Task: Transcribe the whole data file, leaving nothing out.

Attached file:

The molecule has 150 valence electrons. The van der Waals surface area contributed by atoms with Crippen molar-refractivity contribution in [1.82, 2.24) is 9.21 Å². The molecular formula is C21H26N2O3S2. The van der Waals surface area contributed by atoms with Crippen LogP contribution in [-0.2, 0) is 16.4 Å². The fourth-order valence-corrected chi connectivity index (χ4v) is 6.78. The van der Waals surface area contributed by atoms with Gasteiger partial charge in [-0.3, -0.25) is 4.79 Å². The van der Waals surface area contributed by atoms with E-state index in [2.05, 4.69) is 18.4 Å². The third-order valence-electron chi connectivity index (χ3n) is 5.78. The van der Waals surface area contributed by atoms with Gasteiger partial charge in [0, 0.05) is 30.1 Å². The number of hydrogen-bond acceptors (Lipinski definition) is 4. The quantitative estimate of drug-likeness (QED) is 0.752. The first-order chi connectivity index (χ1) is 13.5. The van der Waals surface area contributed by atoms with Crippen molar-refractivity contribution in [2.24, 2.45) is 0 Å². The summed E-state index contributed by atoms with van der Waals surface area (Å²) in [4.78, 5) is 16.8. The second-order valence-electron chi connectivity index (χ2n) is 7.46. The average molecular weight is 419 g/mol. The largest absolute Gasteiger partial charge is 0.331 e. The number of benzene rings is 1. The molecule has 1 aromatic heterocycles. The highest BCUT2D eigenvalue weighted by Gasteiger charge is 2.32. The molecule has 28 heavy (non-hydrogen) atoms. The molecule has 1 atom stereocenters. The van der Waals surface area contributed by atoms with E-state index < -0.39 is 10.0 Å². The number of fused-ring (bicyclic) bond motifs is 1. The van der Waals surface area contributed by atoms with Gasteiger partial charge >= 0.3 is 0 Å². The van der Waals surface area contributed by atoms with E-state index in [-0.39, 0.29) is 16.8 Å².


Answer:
The molecule has 150 valence electrons. The van der Waals surface area contributed by atoms with Crippen molar-refractivity contribution in [1.82, 2.24) is 9.21 Å². The molecular formula is C21H26N2O3S2. The van der Waals surface area contributed by atoms with Crippen LogP contribution in [-0.2, 0) is 16.4 Å². The fourth-order valence-corrected chi connectivity index (χ4v) is 6.78. The van der Waals surface area contributed by atoms with Gasteiger partial charge in [-0.3, -0.25) is 4.79 Å². The van der Waals surface area contributed by atoms with E-state index in [2.05, 4.69) is 18.4 Å². The third-order valence-electron chi connectivity index (χ3n) is 5.78. The van der Waals surface area contributed by atoms with Gasteiger partial charge in [0, 0.05) is 30.1 Å². The number of hydrogen-bond acceptors (Lipinski definition) is 4. The quantitative estimate of drug-likeness (QED) is 0.752. The first-order chi connectivity index (χ1) is 13.5. The van der Waals surface area contributed by atoms with Crippen molar-refractivity contribution in [2.24, 2.45) is 0 Å². The summed E-state index contributed by atoms with van der Waals surface area (Å²) in [4.78, 5) is 16.8. The second-order valence-electron chi connectivity index (χ2n) is 7.46. The average molecular weight is 419 g/mol. The largest absolute Gasteiger partial charge is 0.331 e. The number of benzene rings is 1. The molecule has 1 aromatic heterocycles. The highest BCUT2D eigenvalue weighted by Gasteiger charge is 2.32. The molecule has 28 heavy (non-hydrogen) atoms. The molecule has 1 atom stereocenters. The van der Waals surface area contributed by atoms with E-state index < -0.39 is 10.0 Å². The number of fused-ring (bicyclic) bond motifs is 1. The van der Waals surface area contributed by atoms with Gasteiger partial charge >= 0.3 is 0 Å². The van der Waals surface area contributed by atoms with E-state index in [-0.39, 0.29) is 16.8 Å².